The Honda Civic sedan received a mid-life refresh late last year and we’ve spent some time behind the wheel of this mid-spec model the 1.8 Elegance arguably the sweet-spot of the range.This model is the 10th generation Civic and embodies a fairly overt departure from the Civic sedans of the early 2000s. It has a low and wide stance, the ride height is only 127 mm but we assure you that’s more than enough to travel over the everyday lumps and bumps you may encounter.
The subtly updated exterior offerers the Civic an upmarket aesthetic with dual-colour alloy wheels and lashings of chrome about the front grille. There are sharply chiselled lines on the front end and a proud three-dimensional bumper. The rear swoops down similar to that of GT four-door coupè but a regular sedan style boot-lid remains melding into a short rear overhang. I’ve found myself liking the design from some angles and not from others. As ever, beauty is in the eye of the beholder.
Once inside it’s refreshing to sit in a vehicle with a low easy to adjust seating position. Unlike the Corolla the Civic offers oodles of adjustment in the steering column and the seat can be jacked up nice and low to the ground. Regardless of your seating position, you can always see the carved bonnet wings making it easy to place the car on the road. The interior materials are mostly very posh and feel rock solid. Soft leather seats, pleasantly tactile switches and soft-touch finishes on the dashboard and in the door inserts all make for an upmarket feeling cabin. There are, however, some hard scratchy plastics on the lower reaches of the facia but nothing that doesn’t feel absolutely nailed together. The overall high-quality materials are great but its the intuitiveness of the layout that really impresses with all the controls falling easily to hand. This car was designed for ease of use, for example, the touchscreen offers physical shortcut buttons and a volume knob. Also, Honda has not fallen for the trick of having the climate control completely operated from the touchscreen. There are buttons to control the fan speed ant knobs for the dual-zone climate control. It seems as though some manufacturers overlook this being distracted by the unnecessary use of the infotainment centre. It’s often too fiddly and distracting and Honda has managed to incorporate a good balance between the two. A clear-to-read digital drivers display matches the easy to use infotainment system and Apple CarPlay and Android Auto are available too.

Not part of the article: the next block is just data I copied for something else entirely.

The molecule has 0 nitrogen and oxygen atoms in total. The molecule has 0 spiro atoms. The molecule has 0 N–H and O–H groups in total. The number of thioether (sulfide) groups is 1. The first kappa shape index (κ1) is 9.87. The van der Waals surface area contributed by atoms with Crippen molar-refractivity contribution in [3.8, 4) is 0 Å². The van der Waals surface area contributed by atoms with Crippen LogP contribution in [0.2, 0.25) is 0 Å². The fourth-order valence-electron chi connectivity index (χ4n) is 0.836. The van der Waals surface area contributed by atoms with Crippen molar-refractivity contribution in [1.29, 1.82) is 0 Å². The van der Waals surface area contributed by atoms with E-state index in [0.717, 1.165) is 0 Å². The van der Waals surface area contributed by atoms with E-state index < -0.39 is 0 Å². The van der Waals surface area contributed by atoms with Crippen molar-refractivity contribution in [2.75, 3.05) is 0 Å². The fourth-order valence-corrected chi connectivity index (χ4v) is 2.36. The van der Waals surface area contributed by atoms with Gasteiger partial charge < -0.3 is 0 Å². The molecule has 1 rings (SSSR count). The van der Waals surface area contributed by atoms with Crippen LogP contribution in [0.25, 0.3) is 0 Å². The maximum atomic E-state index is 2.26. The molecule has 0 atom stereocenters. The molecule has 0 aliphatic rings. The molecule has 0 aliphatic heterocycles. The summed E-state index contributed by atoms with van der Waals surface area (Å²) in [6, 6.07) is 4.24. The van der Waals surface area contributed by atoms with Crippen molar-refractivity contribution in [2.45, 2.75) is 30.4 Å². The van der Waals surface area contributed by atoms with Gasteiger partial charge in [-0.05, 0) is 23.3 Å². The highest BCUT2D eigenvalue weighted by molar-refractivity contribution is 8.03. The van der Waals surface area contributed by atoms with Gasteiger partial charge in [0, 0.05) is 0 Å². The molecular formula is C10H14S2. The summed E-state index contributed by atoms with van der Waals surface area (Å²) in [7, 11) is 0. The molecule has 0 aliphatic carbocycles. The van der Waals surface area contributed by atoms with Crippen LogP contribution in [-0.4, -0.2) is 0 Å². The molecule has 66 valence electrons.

On the road the Civic prefers a laid-back driving style and it rewards you for doing so. The CVT will allow the 1.8-litre motor to comfortably tick along at a low 1 500 rpm at a 110 km cruise with road noise pleasantly hushed thanks to the Yokohama Advan dB tyres. In terms of comfort and suspension absorption, the McPherson strut system up-front and the multi-link setup at the rear do a good job of keeping the ride supple as well as body roll in check. It breathes with the road in a similar fashion to that of a vehicle fitted with adaptive suspension. The Civic is refined and is one of the quietest rides around which is high praise for a regular no-frills sedan but it is let down by a lack of overtaking punch. If you mash the pedal you won’t make much more progress than you would at half throttle. If you don’t hurry along fuel efficiency is more than acceptable for a vehicle of this size. We tested 6.3 L/100 km over our test period exactly matching the manufactures claim. Take it easy and you’ll make the progress you’d need to if you’re in a hurry needing to overtake slower moving traffic on a dual-lane motorway you will be disappointed.
The Civic sedan has been updated with just enough class and polish to justify the price. It’s a quiet and comfortable cruiser that’s larger inside than the dimensions suggest. If you can forgive the lacklustre engine and enjoy a smooth cosseting ride, the Civic 1.8i Executive offers much in a dwindling segment.
In a nutshell –
Honda Civic 1.8 Executive CVT
Standard heated seats, spacious interior, comfortable and supportive seats, the rock-solid sense of Japanese reliability
Performance is sedate and more expensive compared to the equivalent Corolla makes it a hard sell
Engine: 1 799 cc, four-cylinder petrol
Power: 104 kW @ 6 500 rpm, 174 Nm @ 4 300 rpm
Performance: 0-100km/h 10.1 sec (claimed), top speed 200 km/h
Tyres: 215/55 R16 Yokohama Advan dB
Economy: 6.3 l/100 km (claimed)
Transmission: CVT automatic
Luggage capacity: 430 litres
Fuel tank: 47 litres
Price: R408 500